john rhys davies


The Lord of the Rings: The Fellowship of the Ring (2001)

Director - Peter Jackson, Cinematography - Andrew Lesnie

“The world is changed. I feel it in the water. I feel it in the earth. I smell it in the air. Much that once was is lost, for none now live who remember it. It began with the forging of the Great Rings. Three were given to the Elves, immortal, wisest and fairest of all beings. Seven to the Dwarf lords, great miners and craftsmen of the mountain halls. And nine, nine rings were gifted to the race of Men, who, above all else, desire power. But they were, all of them, deceived, for another ring was made. In the land of Mordor, in the fires of Mount Doom, the Dark Lord Sauron forged in secret a Master Ring, to control all others. And into this ring he poured his cruelty, his malice and his will to dominate all life. One Ring to rule them all!”


Ladies and gentlemen, some of the 100000 reasons why I will love the Lord of the Rings movies and the cast till the end of times.

It’s pretty amusing how much I love Legolas and Gimli but don’t like their actors.  I cordially dislike Orlando Bloom and absolutely loathe John Rhys-Davies largely thanks to what he did to Gimli via ad-libbing.  This is a big chunk of why I abandoned their fandom right around TTT and didn’t find it again till BotFA.  

This post has been brought to you courtesy of idle musing

The Lord of the Rings: The Two Towers - Obligatory Depressing and Cliff Hanging Part Two of Three, but tops both of the others

My favorite of the three Peter Jackson ‘Lord of the Rings’ films. Mostly because of Andy Serkis’s wonderful achievement (along with no doubt an army of special effects technicians) as the character Gollum, which should have won a best actor nomination (at least), had the academy been a bit more open minded. While much of the character was computer generated, the part was actually motion captured and acted by a real actor, every move, every facial expression was duplicated by a human being, which accounts for the uncanny realism of the effect (while the computer generated characters in other films seem to be missing that certain 'spark of life’).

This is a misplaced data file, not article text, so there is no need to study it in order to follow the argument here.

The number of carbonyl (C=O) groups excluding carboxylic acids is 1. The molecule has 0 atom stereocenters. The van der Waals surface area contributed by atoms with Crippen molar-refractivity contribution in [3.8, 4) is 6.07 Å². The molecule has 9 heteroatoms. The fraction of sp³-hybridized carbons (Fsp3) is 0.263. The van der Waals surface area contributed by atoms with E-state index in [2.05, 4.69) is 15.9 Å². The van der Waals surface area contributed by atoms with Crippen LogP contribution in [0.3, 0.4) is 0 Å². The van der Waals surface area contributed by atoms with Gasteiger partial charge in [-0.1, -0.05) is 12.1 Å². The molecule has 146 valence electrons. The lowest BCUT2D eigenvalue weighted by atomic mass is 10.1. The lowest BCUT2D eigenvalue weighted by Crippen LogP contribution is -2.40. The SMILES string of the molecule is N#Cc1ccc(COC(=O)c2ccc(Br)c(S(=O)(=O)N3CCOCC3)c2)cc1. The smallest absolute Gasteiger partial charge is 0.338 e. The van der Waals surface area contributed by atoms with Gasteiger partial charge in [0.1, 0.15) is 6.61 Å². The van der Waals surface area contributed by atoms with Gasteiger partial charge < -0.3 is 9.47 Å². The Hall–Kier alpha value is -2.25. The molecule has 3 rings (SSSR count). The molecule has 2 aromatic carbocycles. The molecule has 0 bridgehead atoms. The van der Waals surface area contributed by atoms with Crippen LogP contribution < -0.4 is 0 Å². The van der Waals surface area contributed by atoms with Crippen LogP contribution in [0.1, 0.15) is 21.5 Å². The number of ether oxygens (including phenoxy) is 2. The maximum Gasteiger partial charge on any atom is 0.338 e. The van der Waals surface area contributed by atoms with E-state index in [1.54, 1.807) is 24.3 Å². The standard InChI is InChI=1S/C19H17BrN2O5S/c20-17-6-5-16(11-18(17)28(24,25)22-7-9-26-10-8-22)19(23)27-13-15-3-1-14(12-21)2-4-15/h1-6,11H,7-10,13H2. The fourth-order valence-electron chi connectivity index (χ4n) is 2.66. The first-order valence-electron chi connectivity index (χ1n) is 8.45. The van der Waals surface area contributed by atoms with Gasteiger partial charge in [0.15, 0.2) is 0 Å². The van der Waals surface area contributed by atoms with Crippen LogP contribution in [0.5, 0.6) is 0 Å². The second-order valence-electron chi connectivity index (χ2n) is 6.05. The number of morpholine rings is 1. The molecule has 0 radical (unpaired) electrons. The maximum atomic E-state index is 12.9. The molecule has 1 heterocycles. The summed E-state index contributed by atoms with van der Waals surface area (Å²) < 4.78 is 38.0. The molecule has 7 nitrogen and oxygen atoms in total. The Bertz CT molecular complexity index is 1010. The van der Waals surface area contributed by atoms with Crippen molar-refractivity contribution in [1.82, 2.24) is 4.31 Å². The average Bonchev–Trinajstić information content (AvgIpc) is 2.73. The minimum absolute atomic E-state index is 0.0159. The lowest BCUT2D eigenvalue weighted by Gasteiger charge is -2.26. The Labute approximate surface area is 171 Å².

The film picks up where the last left off, with the fellowship split up into three groups. The captured hobbits Merry and Pippin and their adventures among the Orcs and the Ents. Aragorn, Gimli and Legolas running across the Rohan riders and getting involved in their stuggles (while searching for the two hobbits). Finally, Sam and Frodo, and their new companion Gollum as they make their way toward the dark tower. Meanwhile, the wizard has come back from his fiery death as 'Gandalf the White’ and has much to do with two of the storylines, and we have an epic battle for Helm’s Deep (a mere teaser for the giant battle to come in the third film).

A problematic 'middle film’, with no clear climax and with a dangling ending, it nevertheless proves to be a complex, multilayered enjoyable film from beginning to end. Quite the achievement when you take into consideration the sheer volume of new characters and situations the audience has to digest, the overlapping storylines and character motivations, not to mention the technical problems involved in showing all this eye popping detail to an audience and not having them claw their own eyes out from sheer mental overload.

Had this to say on Netflix at the time:

Believe me, you don’t have to be a ’D&D’ geekazoid to enjoy these films. I didn’t read the books first, was, in fact, bored with the rings on my first attempt to read the 'fellowship’ book years ago. But curiosity got the better of me after the first movie, and I worked my way through all three of the books this summer. This is now my third viewing of this 'Two Towers’ movie. It just gets better each time, and I can’t wait for the third one (which you get a tantalizing peek at in the bonus disc). I was really worried that Golum would end up being some sort of 'yoda’-ish computer generated embarrassment, but I was simply blown away by the expressiveness of the character’s eyes and found him even more believable than some of the 'real’ actors (Liv Tyler for instance). Also noticed on the third viewing, more than a few references and lines that got me thinking, re: 9-11 and another 'two towers’.

5 stars out of 5

Released 2002, First Viewing July 2002 with revisits since, including the ‘extended directors cut’ versions